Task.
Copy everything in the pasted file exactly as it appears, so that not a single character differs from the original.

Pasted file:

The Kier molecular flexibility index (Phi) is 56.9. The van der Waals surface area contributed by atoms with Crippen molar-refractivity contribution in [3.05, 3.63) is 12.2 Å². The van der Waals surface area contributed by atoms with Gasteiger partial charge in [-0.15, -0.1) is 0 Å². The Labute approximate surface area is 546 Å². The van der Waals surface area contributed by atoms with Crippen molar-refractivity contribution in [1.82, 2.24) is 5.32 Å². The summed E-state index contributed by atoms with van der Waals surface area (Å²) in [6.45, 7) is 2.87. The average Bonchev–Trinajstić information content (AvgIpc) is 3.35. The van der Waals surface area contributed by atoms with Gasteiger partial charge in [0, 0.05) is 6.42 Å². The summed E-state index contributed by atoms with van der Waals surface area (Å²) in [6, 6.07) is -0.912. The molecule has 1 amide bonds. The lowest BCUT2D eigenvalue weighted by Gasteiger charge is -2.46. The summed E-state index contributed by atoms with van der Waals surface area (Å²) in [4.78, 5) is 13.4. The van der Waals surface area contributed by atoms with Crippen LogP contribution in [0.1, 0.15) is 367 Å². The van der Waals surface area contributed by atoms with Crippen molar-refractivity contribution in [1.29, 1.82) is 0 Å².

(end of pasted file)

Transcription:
The Kier molecular flexibility index (Phi) is 56.9. The van der Waals surface area contributed by atoms with Crippen molar-refractivity contribution in [3.05, 3.63) is 12.2 Å². The van der Waals surface area contributed by atoms with Gasteiger partial charge in [-0.15, -0.1) is 0 Å². The Labute approximate surface area is 546 Å². The van der Waals surface area contributed by atoms with Crippen molar-refractivity contribution in [1.82, 2.24) is 5.32 Å². The summed E-state index contributed by atoms with van der Waals surface area (Å²) in [6.45, 7) is 2.87. The average Bonchev–Trinajstić information content (AvgIpc) is 3.35. The van der Waals surface area contributed by atoms with Gasteiger partial charge in [0, 0.05) is 6.42 Å². The summed E-state index contributed by atoms with van der Waals surface area (Å²) in [6, 6.07) is -0.912. The molecule has 1 amide bonds. The lowest BCUT2D eigenvalue weighted by Gasteiger charge is -2.46. The summed E-state index contributed by atoms with van der Waals surface area (Å²) in [4.78, 5) is 13.4. The van der Waals surface area contributed by atoms with Crippen LogP contribution in [0.1, 0.15) is 367 Å². The van der Waals surface area contributed by atoms with Crippen molar-refractivity contribution in [1.29, 1.82) is 0 Å².